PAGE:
Katherine Orgill writes in Skin texture glow distinguishes Mormons from others:

The study was prompted by a comment Rule received from a colleague who said he believed Mormons could identify fellow Mormons from non-Mormons in a crowd.


“We first took out the hair, then took away the shape of the face, then looked at different features: Is it the eyes, the mouth, the nose?” Rule said. “We kept going until we got to having a face with very little left, and so the only thing that seemed reasonable was that it was skin texture.”

Can Mormons really distinguish other Mormons from non-Mormons based on skin texture?

  • 4
    Huh? Wow, that's weird. I don't think I can do that. There's all sorts of skin types at BYU where almost everyone is Mormon. I don't think "skin color" or "skin texture" has anything to do with it. But Mormons do talk somewhat of countenance...
    – Matt
    Dec 4, 2015 at 20:28
  • I'm not a Mormon, but I will say, anecdotally, that I have noticed some commonalities between white Mormon men's facial appearance, but I'm not sure if there is anything to that. Dec 4, 2015 at 20:52
  • Doesn't the story actually reference the study that the headline is based on? Are you skeptical of that study, or that the story accurately summarizes it?
    – user5341
    Dec 4, 2015 at 21:53
  • 1
    @user5341 : Given the replication rates in psychology a single study doesn't mean that result necessarily replicate.
    – Christian
    Dec 4, 2015 at 22:31
  • @Christian - perhaps worth editing into the question?
    – user5341
    Dec 5, 2015 at 12:55

1 Answer 1


The question asks:

Can Mormons really distinguish other Mormons from non-Mormons based on skin texture?

That is a reasonable question given the quoted Digital Universe article says:

A study done by psychology professor Nicholas Rule, of Toronto University, shows that Mormons and non-Mormons alike can identify Mormons based on no more than their skin quality.

However, this is not what the original 2010 PLOS ONE Article claims.

The article is about the ability of participants to detect whether faces (carefully selected from an online dating site) were of Mormons or non-Mormons, and what factors might be in play.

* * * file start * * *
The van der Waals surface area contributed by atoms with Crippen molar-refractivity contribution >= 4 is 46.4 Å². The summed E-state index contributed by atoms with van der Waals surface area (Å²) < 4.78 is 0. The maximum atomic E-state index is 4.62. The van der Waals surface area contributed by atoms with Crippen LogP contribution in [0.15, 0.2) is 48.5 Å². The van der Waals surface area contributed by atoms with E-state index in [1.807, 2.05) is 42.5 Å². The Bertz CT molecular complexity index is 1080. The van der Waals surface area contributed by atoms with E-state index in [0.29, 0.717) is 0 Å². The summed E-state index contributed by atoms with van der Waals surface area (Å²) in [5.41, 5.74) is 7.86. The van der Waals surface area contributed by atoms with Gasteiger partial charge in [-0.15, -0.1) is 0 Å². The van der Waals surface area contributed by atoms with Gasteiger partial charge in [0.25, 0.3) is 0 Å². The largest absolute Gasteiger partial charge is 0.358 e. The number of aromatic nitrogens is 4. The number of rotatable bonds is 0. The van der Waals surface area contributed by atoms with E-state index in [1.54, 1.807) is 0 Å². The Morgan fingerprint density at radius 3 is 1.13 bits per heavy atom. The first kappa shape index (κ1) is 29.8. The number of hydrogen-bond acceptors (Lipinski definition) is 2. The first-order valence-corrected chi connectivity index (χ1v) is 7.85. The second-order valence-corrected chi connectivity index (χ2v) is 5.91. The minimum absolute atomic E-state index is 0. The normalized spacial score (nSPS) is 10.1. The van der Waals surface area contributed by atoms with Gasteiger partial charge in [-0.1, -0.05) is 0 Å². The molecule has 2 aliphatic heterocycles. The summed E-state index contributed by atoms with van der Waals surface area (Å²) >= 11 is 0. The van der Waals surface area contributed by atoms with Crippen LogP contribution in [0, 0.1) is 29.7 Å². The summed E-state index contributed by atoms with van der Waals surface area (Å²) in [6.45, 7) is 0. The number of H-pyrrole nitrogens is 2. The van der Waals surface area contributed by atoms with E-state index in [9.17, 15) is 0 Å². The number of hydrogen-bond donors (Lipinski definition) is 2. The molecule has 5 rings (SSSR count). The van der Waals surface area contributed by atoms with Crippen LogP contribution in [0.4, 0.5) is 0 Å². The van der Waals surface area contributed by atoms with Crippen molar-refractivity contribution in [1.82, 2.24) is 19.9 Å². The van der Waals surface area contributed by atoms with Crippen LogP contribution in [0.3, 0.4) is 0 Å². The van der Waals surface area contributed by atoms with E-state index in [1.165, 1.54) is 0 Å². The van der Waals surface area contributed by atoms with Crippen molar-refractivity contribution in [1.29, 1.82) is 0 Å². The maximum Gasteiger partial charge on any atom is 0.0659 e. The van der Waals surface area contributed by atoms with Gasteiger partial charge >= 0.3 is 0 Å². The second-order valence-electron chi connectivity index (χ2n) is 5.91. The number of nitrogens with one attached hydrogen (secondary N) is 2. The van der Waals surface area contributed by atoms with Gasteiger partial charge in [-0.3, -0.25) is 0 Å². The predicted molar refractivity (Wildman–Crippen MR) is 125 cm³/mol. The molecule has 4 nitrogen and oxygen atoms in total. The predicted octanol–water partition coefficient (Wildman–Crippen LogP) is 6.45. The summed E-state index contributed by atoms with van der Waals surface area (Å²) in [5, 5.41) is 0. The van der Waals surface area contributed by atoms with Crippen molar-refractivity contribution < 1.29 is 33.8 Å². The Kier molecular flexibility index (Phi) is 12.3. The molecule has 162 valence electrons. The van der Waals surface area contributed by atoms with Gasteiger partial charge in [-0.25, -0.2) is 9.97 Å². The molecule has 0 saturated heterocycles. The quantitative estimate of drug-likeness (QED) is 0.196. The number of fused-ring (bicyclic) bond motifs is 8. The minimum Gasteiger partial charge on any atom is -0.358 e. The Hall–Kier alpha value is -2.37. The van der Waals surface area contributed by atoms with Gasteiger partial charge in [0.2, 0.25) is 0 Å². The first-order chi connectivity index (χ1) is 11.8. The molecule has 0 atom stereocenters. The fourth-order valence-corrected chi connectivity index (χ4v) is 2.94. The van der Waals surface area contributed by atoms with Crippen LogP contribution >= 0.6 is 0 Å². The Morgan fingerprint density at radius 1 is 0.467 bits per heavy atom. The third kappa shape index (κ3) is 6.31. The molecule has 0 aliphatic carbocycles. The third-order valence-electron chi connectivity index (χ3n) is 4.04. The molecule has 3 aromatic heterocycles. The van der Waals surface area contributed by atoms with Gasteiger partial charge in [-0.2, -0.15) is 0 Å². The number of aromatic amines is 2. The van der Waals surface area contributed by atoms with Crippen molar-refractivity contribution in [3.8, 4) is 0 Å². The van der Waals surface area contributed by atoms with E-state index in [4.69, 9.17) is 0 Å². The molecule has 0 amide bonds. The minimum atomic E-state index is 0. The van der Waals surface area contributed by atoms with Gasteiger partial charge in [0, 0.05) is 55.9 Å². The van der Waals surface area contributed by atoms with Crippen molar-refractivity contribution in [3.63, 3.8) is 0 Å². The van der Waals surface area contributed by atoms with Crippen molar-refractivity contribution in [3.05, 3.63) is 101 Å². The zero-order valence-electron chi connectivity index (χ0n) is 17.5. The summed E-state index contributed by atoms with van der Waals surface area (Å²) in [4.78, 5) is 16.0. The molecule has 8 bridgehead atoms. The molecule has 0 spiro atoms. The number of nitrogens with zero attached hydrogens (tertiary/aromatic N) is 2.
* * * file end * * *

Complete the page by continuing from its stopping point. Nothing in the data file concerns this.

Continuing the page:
The first issue is they did not test the skills of Mormons at this task. They only tested the skill of non-Mormons!

Twenty-three undergraduates (n = 19 females) categorized each of the faces as Mormon or non-Mormon in exchange for partial course credit; none of the participants was Mormon for any of the studies reported in this work.

Later they report this as a limitation of the study:

As our participants expressed very low levels of exposure to Mormons or Mormon culture, it is very interesting that they were still capable of distinguishing Mormons from non-Mormons. Because Mormons have been found to be more accurate in categorizing members of the two groups [20], it is possible that the present data provide more conservative estimates of the strength of these effects. It would therefore be interesting to investigate these same effects among Mormon perceivers.

Already we can dismiss the claim in the question. Well, we can't say it is definitely false, but merely that no evidence has been presented to support it.

Next, there is the question of whether the (non-Mormon) participants are accurate at distinguishing Mormons at all.

In Study 1, given "full" photos (i.e. a cropped headshot, showing only Caucasians, without earring, tattoos or other adornments that might disqualify them as Mormons), they participants had a mean accuracy of 0.56. This is (significantly) better than chance, but highly unreliable.

Although the mean rate of accuracy observed here was relatively low, it is on par with the effects reported for other nonverbal facial cues, such as rates of accuracy in categorizing certain facial expressions of emotion

It barely counts as "being able to distinguish" as suggested by the question.

Finally, the question is worded as though skin texture alone was enough to determine whether the picture was of a Mormon. The study did not claim this. It only claimed it was a single factor. A single factor isn't enough (e.g. when I see a paper was published in PLOS ONE, it is a factor towards me distrusting the science, but it isn't sufficient!).

They argue that Mormons are generally healthier (They explain that this likely due to their substance-free lifestyles, routine health behaviour, early marriage, regular church-attendance - but they also allow that some Mormons attribute this to divine influence.) They hypothesize that the participants subconciously use this to influence their guesses. They also hypothesize that skin texture is one of the factors that is used to perceive the health of the subjects in the photos.

So they had the photos rated by skin smoothness, and showed how this correlated to how the final decision was made.

But although perceivers could categorize the Mormons and non-Mormons significantly more accurately than chance, they appeared relatively unaware of their ability to do so. Information about health from the faces seemed to form the basis for perceivers' categorizations of Mormon/non-Mormon group membership, with facial skin quality serving as the primary cue distinguishing the two groups.

In summary, the report's findings were mangled by the journalist who wrote the quoted Digital Universe article. It may or may not be true that Mormons can distinguish other Mormons from non-Mormons based on skin texture, but, as of 2010, there was no scientific evidence of it.

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